Snapchat addiction could lead to serious health problems as users can't get enough of the site

Snapchat users addicted to the social media site could be getting as little as five hours sleep a night.

Almost seven out of ten subscribers claim they regularly wake up in the night to check their ‘snaps’ before they vanish.

Researchers commissioned by bed maker Silentnight say Snapchat – where ‘stories’ disappear after 24 hours – is the social media platform most likely to cause sleep deprivation.

The poll which surveyed more than 2,000 UK residents, found that 68 per cent of Snapchat users had sleep deprivation.

Sixty two per cent of Instagram admitted scrolling through the app kept them from getting a good night’s sleep – with more than half of users saying they woke up in the night to check their feeds.

A survey of 2,000 UK residents were worried they were missing out on things posted on social media, known as FOMO
(Photo: Getty)

The biggest users of both networks were those aged between 16-24, with 43 per cent of this group admitting to never going a day without social media due to the ‘Fear of missing out’ culture known as FOMO.

Dr Nerina Ramlakhan of Silentnight said: “Social networks are definitely causing a heightened feeling of FOMO, particularly with the younger generation who are so used to seeing their social lives played out online and often rely on validation from likes and shares.

“With Snapchat in particular, snaps are only there for 24 hours and then they are gone, making it all the more tempting to keep checking the app so as not to miss out. It’s easy to see why this habit is creeping into bedtime routines.”

More than 40 per cent of all Britons claim to be addicted to social media – checking sites more than eight times a day, racking up nearly three hours on the networks, and 20 per cent of people were so preoccupied with social media they actually ‘dreamt’ about it.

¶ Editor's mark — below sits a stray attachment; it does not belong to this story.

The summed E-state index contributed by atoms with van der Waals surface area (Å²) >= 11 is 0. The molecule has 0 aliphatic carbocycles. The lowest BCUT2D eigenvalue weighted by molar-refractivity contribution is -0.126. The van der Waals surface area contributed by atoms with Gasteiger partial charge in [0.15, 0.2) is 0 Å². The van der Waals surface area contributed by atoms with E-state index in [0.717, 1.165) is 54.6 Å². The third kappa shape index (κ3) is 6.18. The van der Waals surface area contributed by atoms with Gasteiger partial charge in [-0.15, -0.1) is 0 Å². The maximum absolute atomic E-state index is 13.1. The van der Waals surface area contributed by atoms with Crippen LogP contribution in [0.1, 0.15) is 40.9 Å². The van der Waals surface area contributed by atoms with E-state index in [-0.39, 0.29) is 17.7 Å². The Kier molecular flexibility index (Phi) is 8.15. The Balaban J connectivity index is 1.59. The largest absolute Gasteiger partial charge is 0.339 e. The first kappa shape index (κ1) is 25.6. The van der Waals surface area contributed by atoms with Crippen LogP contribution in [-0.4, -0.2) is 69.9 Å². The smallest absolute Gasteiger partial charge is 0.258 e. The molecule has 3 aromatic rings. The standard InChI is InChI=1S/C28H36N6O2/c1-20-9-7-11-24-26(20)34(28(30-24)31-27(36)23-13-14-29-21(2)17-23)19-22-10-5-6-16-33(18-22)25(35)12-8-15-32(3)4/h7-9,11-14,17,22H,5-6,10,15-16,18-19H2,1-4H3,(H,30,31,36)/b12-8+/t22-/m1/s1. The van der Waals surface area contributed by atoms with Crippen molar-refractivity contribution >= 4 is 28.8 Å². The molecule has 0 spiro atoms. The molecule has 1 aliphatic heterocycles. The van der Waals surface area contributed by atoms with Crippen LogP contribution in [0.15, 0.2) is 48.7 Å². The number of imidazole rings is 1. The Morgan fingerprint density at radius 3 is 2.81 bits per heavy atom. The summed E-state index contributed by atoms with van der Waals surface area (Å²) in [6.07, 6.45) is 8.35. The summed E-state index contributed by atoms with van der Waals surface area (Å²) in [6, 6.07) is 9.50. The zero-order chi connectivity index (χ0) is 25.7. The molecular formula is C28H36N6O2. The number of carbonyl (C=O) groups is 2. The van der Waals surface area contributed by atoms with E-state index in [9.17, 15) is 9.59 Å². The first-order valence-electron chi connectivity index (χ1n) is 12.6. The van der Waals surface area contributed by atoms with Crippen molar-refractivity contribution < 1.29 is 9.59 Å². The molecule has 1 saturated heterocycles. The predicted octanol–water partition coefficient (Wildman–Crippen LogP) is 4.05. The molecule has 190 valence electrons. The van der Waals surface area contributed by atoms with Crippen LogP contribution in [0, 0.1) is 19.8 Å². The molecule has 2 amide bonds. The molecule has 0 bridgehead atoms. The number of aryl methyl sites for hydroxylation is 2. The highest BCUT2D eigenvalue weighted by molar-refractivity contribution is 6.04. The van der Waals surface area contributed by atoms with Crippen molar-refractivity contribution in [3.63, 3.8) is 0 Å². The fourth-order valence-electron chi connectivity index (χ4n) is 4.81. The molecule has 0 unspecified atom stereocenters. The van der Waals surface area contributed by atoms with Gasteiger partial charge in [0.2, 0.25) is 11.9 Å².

Twitter is the third worst for sleep deprivation
(Photo: Getty)

The research found that 25 per cent of Brits never go a day without logging on – although 27 per cent claim they felt ‘calmer’ after taking a break from social media.

Dr Nerina added: “It’s quite concerning to see just how much people are using social media at night time. The impact on sleep is particularly concerning.

“It’s proven that the blue light from phones and tablets wakes up the brain, making it difficult to wind down and fall asleep. So punctuating the night with social media checks is a recipe for disaster if you want to sleep well.

“It’s unrealistic to completely ban mobile devices from the bedroom, but people need to be more aware of the impact they are having to achieve a better tech-life balance. As a sleep deprived nation we’d do well to limit the amount of time we are spending on social media.

Snapchat messages diisappear after a while, making users keen to see them before they’re lost
(Photo: PA)

“Try to stop scrolling through social media 60-90 minutes before bedtime. This will allow you brain to wind down and lead to deeper, more restorative sleep. ”

Social media channels ranked from most to least disruptive to sleep:

  1. Snapchat
  2. Instagram
  3. Twitter
  4. Facebook

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